First outdoor practice session for the younger group of keepers, the weather was merciful. To dust off some of the inevitable rust, we worked on the basics for younger keepers – catching, footwork and communication.
We finished the session with a game of “keeper frisbee” – see below.
Youngers keepers – 2007-2010
The session points for this session;
- Footwork – against cones, make the save
- Communication – coming out for a ball on the ground
- Footwork – In pairs – hoops and high catching
- Flight of ball – in pairs, set up for a cross into a crowded goalmouth
Finished off with 15 mins Keeper (American) frisbee
Why we like keeper frisbee for young goalkeepers
Youngers keepers – 2007-2010 – Session Details
Footwork – in pairs – skip through cones and make save.
Lay out 4-5 cones in a line. Keeper skips through the line, then turns towards the thrower, and makes the save. Alternate after three goes.
Communication – coming out for a ball on the ground
Defender at the “top of the box” is shielding the ball, not having touched it. They are hassled by an attacker. The defender calls and the keeper comes and gathers the ball on the ground. The keeper calls “keeper” as they arrive.
This drill simulates a typical situation in a game, and helps build cohesion between defender and keeper. The keeper learns to be vocal, and to judge the danger from coming for a ball which is shielded by the defender.
Footwork – In pairs – hoops and high catching
We began with the usual footwork exercise, where the keeper skips between 8 hoops laid in pairs on the floor, hoops number 5&6 set further apart, followed by a passed ball which they either pass back, or trap, and finishing with another ball thrown over their left shoulder to try to catch or punch.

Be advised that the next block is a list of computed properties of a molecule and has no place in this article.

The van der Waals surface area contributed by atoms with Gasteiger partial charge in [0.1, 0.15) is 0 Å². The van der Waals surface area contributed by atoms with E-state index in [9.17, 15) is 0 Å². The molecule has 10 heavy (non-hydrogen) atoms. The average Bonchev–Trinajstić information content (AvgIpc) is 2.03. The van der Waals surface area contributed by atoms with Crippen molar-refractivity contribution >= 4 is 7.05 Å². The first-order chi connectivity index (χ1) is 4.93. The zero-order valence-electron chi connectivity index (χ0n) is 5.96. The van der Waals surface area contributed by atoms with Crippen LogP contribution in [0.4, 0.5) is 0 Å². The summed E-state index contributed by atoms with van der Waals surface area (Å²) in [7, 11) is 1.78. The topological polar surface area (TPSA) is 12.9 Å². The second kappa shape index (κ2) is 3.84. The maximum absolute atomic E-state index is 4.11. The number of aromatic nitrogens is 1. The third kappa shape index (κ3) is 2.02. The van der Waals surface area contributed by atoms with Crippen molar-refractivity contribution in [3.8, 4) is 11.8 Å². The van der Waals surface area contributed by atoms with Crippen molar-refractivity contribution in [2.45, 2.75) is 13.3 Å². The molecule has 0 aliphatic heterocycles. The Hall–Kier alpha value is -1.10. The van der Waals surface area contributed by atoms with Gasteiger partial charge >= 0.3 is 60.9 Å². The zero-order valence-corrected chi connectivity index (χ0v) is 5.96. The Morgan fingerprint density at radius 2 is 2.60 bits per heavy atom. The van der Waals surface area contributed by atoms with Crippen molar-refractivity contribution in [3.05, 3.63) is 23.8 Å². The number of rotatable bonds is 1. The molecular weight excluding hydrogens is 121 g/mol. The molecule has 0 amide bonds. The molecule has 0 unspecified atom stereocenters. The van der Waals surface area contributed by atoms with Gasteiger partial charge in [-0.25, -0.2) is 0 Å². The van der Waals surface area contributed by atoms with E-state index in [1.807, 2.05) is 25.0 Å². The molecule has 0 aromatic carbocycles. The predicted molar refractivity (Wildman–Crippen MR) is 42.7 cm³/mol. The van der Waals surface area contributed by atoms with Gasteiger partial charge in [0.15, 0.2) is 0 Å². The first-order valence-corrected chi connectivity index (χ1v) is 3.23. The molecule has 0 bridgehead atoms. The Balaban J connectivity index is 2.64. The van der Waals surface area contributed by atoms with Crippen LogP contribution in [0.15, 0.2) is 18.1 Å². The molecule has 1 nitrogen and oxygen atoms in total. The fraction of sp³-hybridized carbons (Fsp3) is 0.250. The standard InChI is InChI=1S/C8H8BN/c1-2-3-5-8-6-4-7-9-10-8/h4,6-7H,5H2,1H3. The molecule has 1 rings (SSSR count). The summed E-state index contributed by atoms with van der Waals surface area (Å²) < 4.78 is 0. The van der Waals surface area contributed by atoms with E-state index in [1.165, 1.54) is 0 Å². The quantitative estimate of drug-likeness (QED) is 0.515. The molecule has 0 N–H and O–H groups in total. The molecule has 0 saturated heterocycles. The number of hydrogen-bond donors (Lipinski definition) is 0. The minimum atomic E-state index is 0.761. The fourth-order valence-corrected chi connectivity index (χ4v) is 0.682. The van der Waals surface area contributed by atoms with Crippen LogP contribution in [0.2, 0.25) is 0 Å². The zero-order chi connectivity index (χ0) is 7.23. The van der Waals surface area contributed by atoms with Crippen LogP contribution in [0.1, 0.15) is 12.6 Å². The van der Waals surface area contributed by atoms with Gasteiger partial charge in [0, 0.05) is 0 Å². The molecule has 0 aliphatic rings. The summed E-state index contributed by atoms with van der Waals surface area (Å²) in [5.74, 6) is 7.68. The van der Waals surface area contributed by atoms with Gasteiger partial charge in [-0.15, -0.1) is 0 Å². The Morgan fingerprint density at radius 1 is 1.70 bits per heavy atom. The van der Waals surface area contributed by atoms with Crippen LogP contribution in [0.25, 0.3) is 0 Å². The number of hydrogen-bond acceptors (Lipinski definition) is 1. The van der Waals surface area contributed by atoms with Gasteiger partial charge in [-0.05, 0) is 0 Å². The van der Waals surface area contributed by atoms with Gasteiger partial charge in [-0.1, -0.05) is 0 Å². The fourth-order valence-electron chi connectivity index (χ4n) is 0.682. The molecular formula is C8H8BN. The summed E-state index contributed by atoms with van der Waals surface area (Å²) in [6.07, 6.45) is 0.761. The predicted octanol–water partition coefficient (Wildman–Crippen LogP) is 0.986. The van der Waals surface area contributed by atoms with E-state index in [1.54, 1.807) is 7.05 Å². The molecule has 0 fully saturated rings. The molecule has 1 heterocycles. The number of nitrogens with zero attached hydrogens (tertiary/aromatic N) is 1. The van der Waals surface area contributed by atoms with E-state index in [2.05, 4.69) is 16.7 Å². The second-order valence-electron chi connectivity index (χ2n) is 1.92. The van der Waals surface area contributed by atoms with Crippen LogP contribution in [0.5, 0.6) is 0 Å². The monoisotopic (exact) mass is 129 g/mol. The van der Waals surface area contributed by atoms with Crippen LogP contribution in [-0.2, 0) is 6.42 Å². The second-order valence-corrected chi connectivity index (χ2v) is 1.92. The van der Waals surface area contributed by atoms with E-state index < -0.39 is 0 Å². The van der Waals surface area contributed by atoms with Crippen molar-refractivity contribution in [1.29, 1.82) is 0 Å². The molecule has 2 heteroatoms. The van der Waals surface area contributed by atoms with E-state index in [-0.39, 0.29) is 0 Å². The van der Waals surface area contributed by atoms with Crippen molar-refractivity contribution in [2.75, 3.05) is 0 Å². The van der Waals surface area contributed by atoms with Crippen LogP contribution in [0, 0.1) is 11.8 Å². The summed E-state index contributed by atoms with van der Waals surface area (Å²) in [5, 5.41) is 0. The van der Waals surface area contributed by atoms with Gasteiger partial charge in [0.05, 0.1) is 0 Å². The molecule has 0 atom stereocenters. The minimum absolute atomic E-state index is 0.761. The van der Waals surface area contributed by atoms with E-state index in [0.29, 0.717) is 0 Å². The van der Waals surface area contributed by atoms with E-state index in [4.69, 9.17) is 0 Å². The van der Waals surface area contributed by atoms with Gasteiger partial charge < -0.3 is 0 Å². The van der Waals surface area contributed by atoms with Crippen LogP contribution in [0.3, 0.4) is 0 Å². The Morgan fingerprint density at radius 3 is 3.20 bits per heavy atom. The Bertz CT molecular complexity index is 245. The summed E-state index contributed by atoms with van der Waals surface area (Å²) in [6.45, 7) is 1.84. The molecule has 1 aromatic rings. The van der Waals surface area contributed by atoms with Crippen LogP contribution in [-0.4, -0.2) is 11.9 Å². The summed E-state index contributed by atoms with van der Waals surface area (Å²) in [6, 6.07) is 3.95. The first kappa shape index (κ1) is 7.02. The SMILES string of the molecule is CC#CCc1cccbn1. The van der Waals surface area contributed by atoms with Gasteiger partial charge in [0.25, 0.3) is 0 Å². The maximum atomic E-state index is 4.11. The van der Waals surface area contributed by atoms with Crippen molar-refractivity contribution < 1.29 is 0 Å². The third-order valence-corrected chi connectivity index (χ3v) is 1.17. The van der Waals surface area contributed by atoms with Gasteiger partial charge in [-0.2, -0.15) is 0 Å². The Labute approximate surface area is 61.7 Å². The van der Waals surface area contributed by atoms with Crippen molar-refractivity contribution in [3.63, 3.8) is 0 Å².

This exercise is excellent for developing footwork precision. If your feet aren’t planted carefully inside the hoops you’ll soon find yourself “hoolahooping”. This encourages the brain to switch from stepping to ball control. A typical movement when playing sweeper-keeper.
Ideally make a catch, but some are too difficult and require a punch out of harms way. Having a small 6 aside goal behind focuses the keeper’s mind, but it’s not essential.
After 5-6 goes each, the keepers are all warm and sharp. Now it’s useful to move onto aligning the eyes. Try the other side – over right shoulder.
Judging the flight of the ball – In pairs
The final session point of the three, flight of ball, improves both catching and confidence in crowded goalmouths. The footwork also needs to be sharp and decisions need to be made.
With a shot, cross or free kick, the ball is often seen late, and can be high and rising towards the top corner, or low and on the ground, spinning and swerving into the bottom corner. The keeper has a moment to judge the flight and adjust their position and body shape.
To simulate this challenge, and sharpen this technique, we have 2-3 play “obstructions” – defenders or attackers that are initially static. They are just to give the keeper something to think about. Place them opposite both posts, about 5yrds out.
Have the keeper move from the far post towards the near post. This simulates a striker threatening the near post. Then have the keeper move between the “obstructions” and catch a high thrown “cross”.
Have them take the ball as early and as high as possible.
They need to judge the flight of the ball as soon as it leave the coach’s hands.
Vary the “crosses” – some long and high, past the second far “obstruction”, some short and in front of the near “obstruction”. Occasionally throw the ball into the goal, catching out a clever keeper who’s already on their way between the obstructions.
Make sure the catches (or punches) are clean and precise.
But most of all watch the keepers eyes and feet. Judging the flight of the ball is essential. If the keeper’s too near or too far when it drops they won’t have a chance. This takes good eyesight and decision making. The two earlier drills will have sharpened the eyes to make those judgements quickly.
But also watch the feet – they need to move quickly and precisely, to arrive at the best point to take the high ball as early and safely as possible.
Tips for coaches – Confidence Cohesion Technique
Any coach can utilize these drills with their keeper. The objectives are the same – enhance footwork, follow the ball better with the eyes, and judge the flight of the ball.
A coach can use any one of the drills independently, and involve multiple players, especially attackers, to sharpen their skills too.
Try to encourage the keeper to use these skills – their footwork, their eyes and reflexes, and be brave to make the judgement calls and decisions that will come up regularly in games.